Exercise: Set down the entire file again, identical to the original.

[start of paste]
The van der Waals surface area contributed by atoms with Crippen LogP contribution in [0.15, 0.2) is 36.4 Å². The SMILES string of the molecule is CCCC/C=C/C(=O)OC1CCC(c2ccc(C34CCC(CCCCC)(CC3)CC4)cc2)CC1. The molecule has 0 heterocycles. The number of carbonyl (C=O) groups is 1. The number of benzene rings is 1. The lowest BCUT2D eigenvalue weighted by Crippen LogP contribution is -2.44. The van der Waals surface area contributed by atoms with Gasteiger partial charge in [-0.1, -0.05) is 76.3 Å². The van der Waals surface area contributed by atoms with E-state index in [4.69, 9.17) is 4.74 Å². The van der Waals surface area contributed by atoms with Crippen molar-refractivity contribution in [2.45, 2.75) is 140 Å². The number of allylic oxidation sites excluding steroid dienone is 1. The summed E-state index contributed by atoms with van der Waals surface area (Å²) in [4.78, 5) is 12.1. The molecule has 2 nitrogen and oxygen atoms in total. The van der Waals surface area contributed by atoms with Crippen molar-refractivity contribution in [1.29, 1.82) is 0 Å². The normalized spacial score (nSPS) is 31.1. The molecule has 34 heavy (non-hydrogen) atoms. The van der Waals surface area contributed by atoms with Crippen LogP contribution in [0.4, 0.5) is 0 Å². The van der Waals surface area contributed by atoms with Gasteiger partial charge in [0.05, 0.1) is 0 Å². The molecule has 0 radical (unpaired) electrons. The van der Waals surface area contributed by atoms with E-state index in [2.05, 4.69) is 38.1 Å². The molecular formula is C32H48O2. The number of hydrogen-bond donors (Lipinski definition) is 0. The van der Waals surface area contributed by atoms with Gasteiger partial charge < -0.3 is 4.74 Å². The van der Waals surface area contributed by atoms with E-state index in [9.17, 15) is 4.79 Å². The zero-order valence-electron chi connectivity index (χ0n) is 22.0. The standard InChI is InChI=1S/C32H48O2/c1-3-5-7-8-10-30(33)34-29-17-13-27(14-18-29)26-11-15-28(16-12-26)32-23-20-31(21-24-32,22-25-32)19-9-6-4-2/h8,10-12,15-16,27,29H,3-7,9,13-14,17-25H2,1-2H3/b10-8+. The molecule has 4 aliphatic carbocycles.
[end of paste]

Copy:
The van der Waals surface area contributed by atoms with Crippen LogP contribution in [0.15, 0.2) is 36.4 Å². The SMILES string of the molecule is CCCC/C=C/C(=O)OC1CCC(c2ccc(C34CCC(CCCCC)(CC3)CC4)cc2)CC1. The molecule has 0 heterocycles. The number of carbonyl (C=O) groups is 1. The number of benzene rings is 1. The lowest BCUT2D eigenvalue weighted by Crippen LogP contribution is -2.44. The van der Waals surface area contributed by atoms with Gasteiger partial charge in [-0.1, -0.05) is 76.3 Å². The van der Waals surface area contributed by atoms with E-state index in [4.69, 9.17) is 4.74 Å². The van der Waals surface area contributed by atoms with Crippen molar-refractivity contribution in [2.45, 2.75) is 140 Å². The number of allylic oxidation sites excluding steroid dienone is 1. The summed E-state index contributed by atoms with van der Waals surface area (Å²) in [4.78, 5) is 12.1. The molecule has 2 nitrogen and oxygen atoms in total. The van der Waals surface area contributed by atoms with Crippen molar-refractivity contribution in [1.29, 1.82) is 0 Å². The normalized spacial score (nSPS) is 31.1. The molecule has 34 heavy (non-hydrogen) atoms. The van der Waals surface area contributed by atoms with Crippen LogP contribution in [0.4, 0.5) is 0 Å². The van der Waals surface area contributed by atoms with Gasteiger partial charge in [0.05, 0.1) is 0 Å². The molecule has 0 radical (unpaired) electrons. The van der Waals surface area contributed by atoms with E-state index in [2.05, 4.69) is 38.1 Å². The molecular formula is C32H48O2. The number of hydrogen-bond donors (Lipinski definition) is 0. The van der Waals surface area contributed by atoms with Gasteiger partial charge < -0.3 is 4.74 Å². The van der Waals surface area contributed by atoms with E-state index in [9.17, 15) is 4.79 Å². The zero-order valence-electron chi connectivity index (χ0n) is 22.0. The standard InChI is InChI=1S/C32H48O2/c1-3-5-7-8-10-30(33)34-29-17-13-27(14-18-29)26-11-15-28(16-12-26)32-23-20-31(21-24-32,22-25-32)19-9-6-4-2/h8,10-12,15-16,27,29H,3-7,9,13-14,17-25H2,1-2H3/b10-8+. The molecule has 4 aliphatic carbocycles.